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International JPIC Reflection Process Report

USC Province Report

Overview of the Process

On the Feast of Philippine in November of 2017, we extended the invitation (by Survey Monkey) to participate in this reflection process to all RSCJ, Associates and members of the Network of Sacred Heart Schools. Those who were interested were asked to pick one of four interest groups (Environment, Immigration, Racism and Poverty) to use as a lens for their conversations.

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One hundred and sixty-seven individuals responded to the survey of whom 33 volunteered to facilitate a group. 

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More than half of those who volunteered to facilitate were Associates or colleagues in Network school.

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Racism attracted the largest number of participants (51), while the other three topics each attracted approximately the same number (38-39)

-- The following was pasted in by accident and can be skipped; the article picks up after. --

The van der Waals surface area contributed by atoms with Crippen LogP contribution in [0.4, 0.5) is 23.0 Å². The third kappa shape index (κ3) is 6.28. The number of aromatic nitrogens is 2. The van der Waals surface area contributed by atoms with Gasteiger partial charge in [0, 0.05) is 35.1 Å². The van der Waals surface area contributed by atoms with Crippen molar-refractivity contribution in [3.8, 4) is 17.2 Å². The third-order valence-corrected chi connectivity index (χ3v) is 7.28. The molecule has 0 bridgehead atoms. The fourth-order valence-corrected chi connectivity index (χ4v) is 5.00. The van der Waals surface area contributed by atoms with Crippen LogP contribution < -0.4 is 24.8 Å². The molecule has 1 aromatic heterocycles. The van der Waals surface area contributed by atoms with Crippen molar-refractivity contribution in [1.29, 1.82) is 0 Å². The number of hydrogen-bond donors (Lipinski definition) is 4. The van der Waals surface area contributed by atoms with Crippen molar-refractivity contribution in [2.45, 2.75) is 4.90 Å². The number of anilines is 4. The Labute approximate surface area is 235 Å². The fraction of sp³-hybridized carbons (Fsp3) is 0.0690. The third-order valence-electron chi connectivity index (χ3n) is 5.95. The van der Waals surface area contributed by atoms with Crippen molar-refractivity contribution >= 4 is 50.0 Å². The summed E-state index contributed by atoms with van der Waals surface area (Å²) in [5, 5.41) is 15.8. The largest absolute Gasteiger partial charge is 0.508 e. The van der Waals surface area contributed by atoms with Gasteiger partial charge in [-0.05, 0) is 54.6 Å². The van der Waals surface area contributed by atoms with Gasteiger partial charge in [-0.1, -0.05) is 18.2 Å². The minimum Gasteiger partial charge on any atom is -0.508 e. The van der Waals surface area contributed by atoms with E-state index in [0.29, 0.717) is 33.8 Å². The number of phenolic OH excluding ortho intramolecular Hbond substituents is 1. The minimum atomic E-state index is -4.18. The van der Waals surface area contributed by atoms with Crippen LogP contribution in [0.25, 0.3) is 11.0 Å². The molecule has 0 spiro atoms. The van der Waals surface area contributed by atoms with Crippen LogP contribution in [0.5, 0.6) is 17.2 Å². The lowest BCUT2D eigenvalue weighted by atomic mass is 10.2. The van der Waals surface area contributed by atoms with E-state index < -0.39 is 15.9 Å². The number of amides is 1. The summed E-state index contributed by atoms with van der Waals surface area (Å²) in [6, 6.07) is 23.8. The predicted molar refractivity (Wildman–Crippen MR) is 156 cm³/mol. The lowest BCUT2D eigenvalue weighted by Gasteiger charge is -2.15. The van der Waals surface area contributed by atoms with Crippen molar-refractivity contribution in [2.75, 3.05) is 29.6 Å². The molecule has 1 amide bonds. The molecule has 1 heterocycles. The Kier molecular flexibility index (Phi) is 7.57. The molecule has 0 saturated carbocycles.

Almost all of the groups used some kind of technology (zoom, conference calls etc.) to incorporate people who lived at a distance into a core group that met face-to-face. 

In December, resources (prepared by members of the group who had particular expertise in the topic) were sent out to all participants so that each person could take some time over the Christmas holidays to “embrace silence” while they watched videos, read articles or otherwise explored the materials sent out.    During this time, a second invitation was extended to everyone in the extended Sacred Heart Family in the USC Province, inviting them to sign up for a group, which brought the number of participants up to 187.

In January, March and May, each group was encouraged to meet and reflect on the questions for each stage which had been sent out by the International JPIC Office.  After each meeting they were asked to send in a summary of their conversation to the Director of the Office of JPIC at the Stuart Center who kept the Provincial Team abreast of the progress.  Three of the 27 groups that were formed were unable to meet for reasons including health concerns or difficulty finding time.  Of the remaining 24 groups, five met only once, two met twice, 16 met three times and 1 group actually met 4 times!

Only seven groups were able to send in pictures.  This was a challenge because so few of the participants were actually meeting in the same physical space.  Most of those who did send pictures had to make a collage out of individual head shots.